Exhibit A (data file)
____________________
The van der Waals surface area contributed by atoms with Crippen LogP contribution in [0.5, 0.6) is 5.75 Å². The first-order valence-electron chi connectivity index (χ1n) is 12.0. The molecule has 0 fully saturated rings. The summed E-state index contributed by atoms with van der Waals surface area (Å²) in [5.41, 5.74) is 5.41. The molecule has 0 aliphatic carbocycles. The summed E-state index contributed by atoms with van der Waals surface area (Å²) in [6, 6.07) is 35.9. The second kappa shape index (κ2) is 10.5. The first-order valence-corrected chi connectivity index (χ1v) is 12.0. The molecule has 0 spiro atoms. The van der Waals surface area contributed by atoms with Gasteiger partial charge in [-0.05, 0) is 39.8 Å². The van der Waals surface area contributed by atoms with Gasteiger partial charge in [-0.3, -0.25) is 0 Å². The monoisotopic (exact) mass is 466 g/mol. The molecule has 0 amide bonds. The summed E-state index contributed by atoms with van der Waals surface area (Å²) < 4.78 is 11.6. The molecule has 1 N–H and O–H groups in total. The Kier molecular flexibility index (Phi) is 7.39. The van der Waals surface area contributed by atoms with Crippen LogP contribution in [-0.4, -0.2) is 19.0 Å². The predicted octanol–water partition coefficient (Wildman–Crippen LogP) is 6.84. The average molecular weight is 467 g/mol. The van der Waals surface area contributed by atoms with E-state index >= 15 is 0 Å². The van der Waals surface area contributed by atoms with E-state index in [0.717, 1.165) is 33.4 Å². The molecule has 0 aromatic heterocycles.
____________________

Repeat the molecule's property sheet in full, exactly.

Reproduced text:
The van der Waals surface area contributed by atoms with Crippen LogP contribution in [0.5, 0.6) is 5.75 Å². The first-order valence-electron chi connectivity index (χ1n) is 12.0. The molecule has 0 fully saturated rings. The summed E-state index contributed by atoms with van der Waals surface area (Å²) in [5.41, 5.74) is 5.41. The molecule has 0 aliphatic carbocycles. The summed E-state index contributed by atoms with van der Waals surface area (Å²) in [6, 6.07) is 35.9. The second kappa shape index (κ2) is 10.5. The first-order valence-corrected chi connectivity index (χ1v) is 12.0. The molecule has 0 spiro atoms. The van der Waals surface area contributed by atoms with Gasteiger partial charge in [-0.05, 0) is 39.8 Å². The van der Waals surface area contributed by atoms with Gasteiger partial charge in [-0.3, -0.25) is 0 Å². The monoisotopic (exact) mass is 466 g/mol. The molecule has 0 amide bonds. The summed E-state index contributed by atoms with van der Waals surface area (Å²) < 4.78 is 11.6. The molecule has 1 N–H and O–H groups in total. The Kier molecular flexibility index (Phi) is 7.39. The van der Waals surface area contributed by atoms with Crippen LogP contribution in [-0.4, -0.2) is 19.0 Å². The predicted octanol–water partition coefficient (Wildman–Crippen LogP) is 6.84. The average molecular weight is 467 g/mol. The van der Waals surface area contributed by atoms with E-state index >= 15 is 0 Å². The van der Waals surface area contributed by atoms with E-state index in [0.717, 1.165) is 33.4 Å². The molecule has 0 aromatic heterocycles.